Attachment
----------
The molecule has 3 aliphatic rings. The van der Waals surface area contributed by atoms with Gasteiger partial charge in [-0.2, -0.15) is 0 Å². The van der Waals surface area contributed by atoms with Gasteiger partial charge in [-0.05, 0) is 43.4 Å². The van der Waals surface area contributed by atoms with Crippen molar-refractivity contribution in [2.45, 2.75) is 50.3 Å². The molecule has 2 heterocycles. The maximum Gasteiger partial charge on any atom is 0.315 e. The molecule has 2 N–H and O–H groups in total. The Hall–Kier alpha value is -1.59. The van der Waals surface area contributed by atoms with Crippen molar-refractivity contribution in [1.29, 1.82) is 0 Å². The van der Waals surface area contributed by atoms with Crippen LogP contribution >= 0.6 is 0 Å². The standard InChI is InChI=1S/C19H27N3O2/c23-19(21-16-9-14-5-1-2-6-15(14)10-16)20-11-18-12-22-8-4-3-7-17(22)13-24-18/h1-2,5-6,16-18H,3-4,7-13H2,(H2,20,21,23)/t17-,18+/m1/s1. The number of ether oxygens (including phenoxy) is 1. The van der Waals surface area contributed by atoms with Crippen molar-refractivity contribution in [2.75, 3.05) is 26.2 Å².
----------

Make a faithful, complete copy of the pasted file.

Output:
The molecule has 3 aliphatic rings. The van der Waals surface area contributed by atoms with Gasteiger partial charge in [-0.2, -0.15) is 0 Å². The van der Waals surface area contributed by atoms with Gasteiger partial charge in [-0.05, 0) is 43.4 Å². The van der Waals surface area contributed by atoms with Crippen molar-refractivity contribution in [2.45, 2.75) is 50.3 Å². The molecule has 2 heterocycles. The maximum Gasteiger partial charge on any atom is 0.315 e. The molecule has 2 N–H and O–H groups in total. The Hall–Kier alpha value is -1.59. The van der Waals surface area contributed by atoms with Crippen molar-refractivity contribution in [1.29, 1.82) is 0 Å². The van der Waals surface area contributed by atoms with Crippen LogP contribution >= 0.6 is 0 Å². The standard InChI is InChI=1S/C19H27N3O2/c23-19(21-16-9-14-5-1-2-6-15(14)10-16)20-11-18-12-22-8-4-3-7-17(22)13-24-18/h1-2,5-6,16-18H,3-4,7-13H2,(H2,20,21,23)/t17-,18+/m1/s1. The number of ether oxygens (including phenoxy) is 1. The van der Waals surface area contributed by atoms with Crippen molar-refractivity contribution in [2.75, 3.05) is 26.2 Å².